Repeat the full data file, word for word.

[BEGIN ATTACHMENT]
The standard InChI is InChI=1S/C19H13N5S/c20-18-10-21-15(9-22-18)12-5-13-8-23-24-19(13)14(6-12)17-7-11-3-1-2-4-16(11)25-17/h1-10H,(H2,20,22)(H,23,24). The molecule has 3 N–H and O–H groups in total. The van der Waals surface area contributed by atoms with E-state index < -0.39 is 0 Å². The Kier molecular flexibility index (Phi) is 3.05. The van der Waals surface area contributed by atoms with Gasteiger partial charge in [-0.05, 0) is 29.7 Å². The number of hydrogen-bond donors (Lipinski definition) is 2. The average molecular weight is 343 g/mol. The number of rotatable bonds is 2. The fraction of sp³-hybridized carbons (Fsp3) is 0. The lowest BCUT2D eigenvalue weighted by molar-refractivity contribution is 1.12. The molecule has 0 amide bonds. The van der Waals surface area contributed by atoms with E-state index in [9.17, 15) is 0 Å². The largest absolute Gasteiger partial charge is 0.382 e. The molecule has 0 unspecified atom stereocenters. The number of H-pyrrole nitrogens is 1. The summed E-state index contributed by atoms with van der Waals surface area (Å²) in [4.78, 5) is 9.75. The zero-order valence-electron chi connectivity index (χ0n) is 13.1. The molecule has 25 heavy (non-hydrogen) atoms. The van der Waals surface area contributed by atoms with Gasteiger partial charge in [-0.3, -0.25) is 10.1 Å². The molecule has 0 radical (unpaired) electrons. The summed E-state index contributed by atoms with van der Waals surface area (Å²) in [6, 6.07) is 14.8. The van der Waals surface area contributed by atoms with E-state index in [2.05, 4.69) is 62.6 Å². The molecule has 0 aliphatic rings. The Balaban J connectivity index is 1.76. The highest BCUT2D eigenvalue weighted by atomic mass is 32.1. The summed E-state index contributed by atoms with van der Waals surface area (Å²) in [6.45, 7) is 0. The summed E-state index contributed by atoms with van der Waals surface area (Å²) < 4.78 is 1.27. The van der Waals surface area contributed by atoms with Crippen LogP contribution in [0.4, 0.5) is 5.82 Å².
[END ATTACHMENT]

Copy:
The standard InChI is InChI=1S/C19H13N5S/c20-18-10-21-15(9-22-18)12-5-13-8-23-24-19(13)14(6-12)17-7-11-3-1-2-4-16(11)25-17/h1-10H,(H2,20,22)(H,23,24). The molecule has 3 N–H and O–H groups in total. The van der Waals surface area contributed by atoms with E-state index < -0.39 is 0 Å². The Kier molecular flexibility index (Phi) is 3.05. The van der Waals surface area contributed by atoms with Gasteiger partial charge in [-0.05, 0) is 29.7 Å². The number of hydrogen-bond donors (Lipinski definition) is 2. The average molecular weight is 343 g/mol. The number of rotatable bonds is 2. The fraction of sp³-hybridized carbons (Fsp3) is 0. The lowest BCUT2D eigenvalue weighted by molar-refractivity contribution is 1.12. The molecule has 0 amide bonds. The van der Waals surface area contributed by atoms with E-state index in [9.17, 15) is 0 Å². The largest absolute Gasteiger partial charge is 0.382 e. The molecule has 0 unspecified atom stereocenters. The number of H-pyrrole nitrogens is 1. The summed E-state index contributed by atoms with van der Waals surface area (Å²) in [4.78, 5) is 9.75. The zero-order valence-electron chi connectivity index (χ0n) is 13.1. The molecule has 25 heavy (non-hydrogen) atoms. The van der Waals surface area contributed by atoms with Gasteiger partial charge in [-0.3, -0.25) is 10.1 Å². The molecule has 0 radical (unpaired) electrons. The summed E-state index contributed by atoms with van der Waals surface area (Å²) in [6, 6.07) is 14.8. The van der Waals surface area contributed by atoms with E-state index in [2.05, 4.69) is 62.6 Å². The molecule has 0 aliphatic rings. The Balaban J connectivity index is 1.76. The highest BCUT2D eigenvalue weighted by atomic mass is 32.1. The summed E-state index contributed by atoms with van der Waals surface area (Å²) in [6.45, 7) is 0. The summed E-state index contributed by atoms with van der Waals surface area (Å²) < 4.78 is 1.27. The van der Waals surface area contributed by atoms with Crippen LogP contribution in [0.4, 0.5) is 5.82 Å².